Sunday, May 31, 2015

Weekly Update: Puhka rahus, kallis Ene

Music: Hot Chip
Hot Chip has been a favourite band of mine for a long time. I found them around the time their second album The Warning came out in 2006. Since then, I've transformed into a giddy schoolgirl each and every time they released a subsequent four albums came out. I think the longest wait has been between 2012's In Our Heads and 2015's Why Make Sense?, which has made me the most excited for this new one.

In true Hot Chip style, lead singer Alexis Taylor combines curiously cheeky lyrics with Joe Goddard's sickly-sweet synthesizer to make tunes that just make you want to dance. By this, their sixth studio album, I'd say they've got the formula for the dancefloor all worked out.

Not to mention, they only played a measly 40 minute set at Grove Festival in 2013 when I first saw them. I have just freshly scored a ticket on Kijiji to their sold-out show on Wednesday, and I can't wait to break out some sweet moves to Huarache Lights. Try your moves out below:

I've continued working on the Wolf Parade infographic, as intended from last week. I think it'll take a little longer than anticipated, though, because I am clearly the most indecisive individual when it comes to colour. I'll be continuing it today and throughout the week whenever I get the chance, but the next big work day will be next Sunday. It's a busy week ahead, what with two concerts and the Mac & Cheese Fest coming up as well! My favourite.

I also completed a new page on my portfolio site, for Design Latitudes. Now that the project is completed, I am so excited to show it off to others. It's really rewarding to be able to finish a freelance project for someone. In the best scenarios, everyone comes away a little more enriched by something. I know I did.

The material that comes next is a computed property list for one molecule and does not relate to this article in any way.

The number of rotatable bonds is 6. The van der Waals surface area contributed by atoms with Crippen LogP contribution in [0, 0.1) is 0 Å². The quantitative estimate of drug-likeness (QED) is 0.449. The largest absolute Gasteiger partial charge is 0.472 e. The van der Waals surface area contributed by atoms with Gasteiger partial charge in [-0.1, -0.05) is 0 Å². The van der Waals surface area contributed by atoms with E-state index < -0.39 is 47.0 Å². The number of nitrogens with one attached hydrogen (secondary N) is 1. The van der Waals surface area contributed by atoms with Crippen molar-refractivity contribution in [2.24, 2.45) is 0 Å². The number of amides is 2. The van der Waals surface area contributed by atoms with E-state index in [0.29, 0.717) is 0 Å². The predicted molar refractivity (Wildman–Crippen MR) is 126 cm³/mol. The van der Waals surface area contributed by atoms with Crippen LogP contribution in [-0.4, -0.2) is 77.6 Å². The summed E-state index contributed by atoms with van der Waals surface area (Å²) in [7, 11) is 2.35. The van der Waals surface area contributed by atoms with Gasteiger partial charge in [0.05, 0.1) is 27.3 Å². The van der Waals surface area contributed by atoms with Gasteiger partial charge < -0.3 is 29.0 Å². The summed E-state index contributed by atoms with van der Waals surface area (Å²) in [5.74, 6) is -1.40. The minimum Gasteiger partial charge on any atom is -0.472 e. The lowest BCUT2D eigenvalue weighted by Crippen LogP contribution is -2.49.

Still working on Wolf Parade stuff, but I'd like to take a bit of time this week to look into some Lynda tutorials about Photoshop. Soon I'll be using it a lot more than I have in past, and I want to make sure my skill level is up to the task.

I found a pretty good one: Photoshop CC for Web Design with Justin Seeley. If anything, I hope this will get me a little more comfortable with Photoshop CC. I've been using CS5 for about five years now and am as afraid of change as the rest of the poor souls who cry everytime Facebook changes their layout, so wish me luck!

Random Thought: Personas
If you aren't familiar with the term, personas are a theory used in user experience design. A persona is a fictional character that represents a user who will interact with your product. For example, a general persona for a travel app is someone who likes to travel (that's an easy one). A persona may also be specific, depending on the product. For example, J-17 Magazine's main persona of users is American girls roughly 17 years old.

It can be difficult to do research with personas for products that reach a larger audience, such as Facebook. Take location tagging for example. The other day, I was looking through my newsfeed and noticed that my dad had tagged a photo from our backyard as "Home Sweet Home," which happens to be a restaurant in Karachi, Pakistan. Leave it to my father to single-handedly ruin the analytics of Facebook with his location tagging.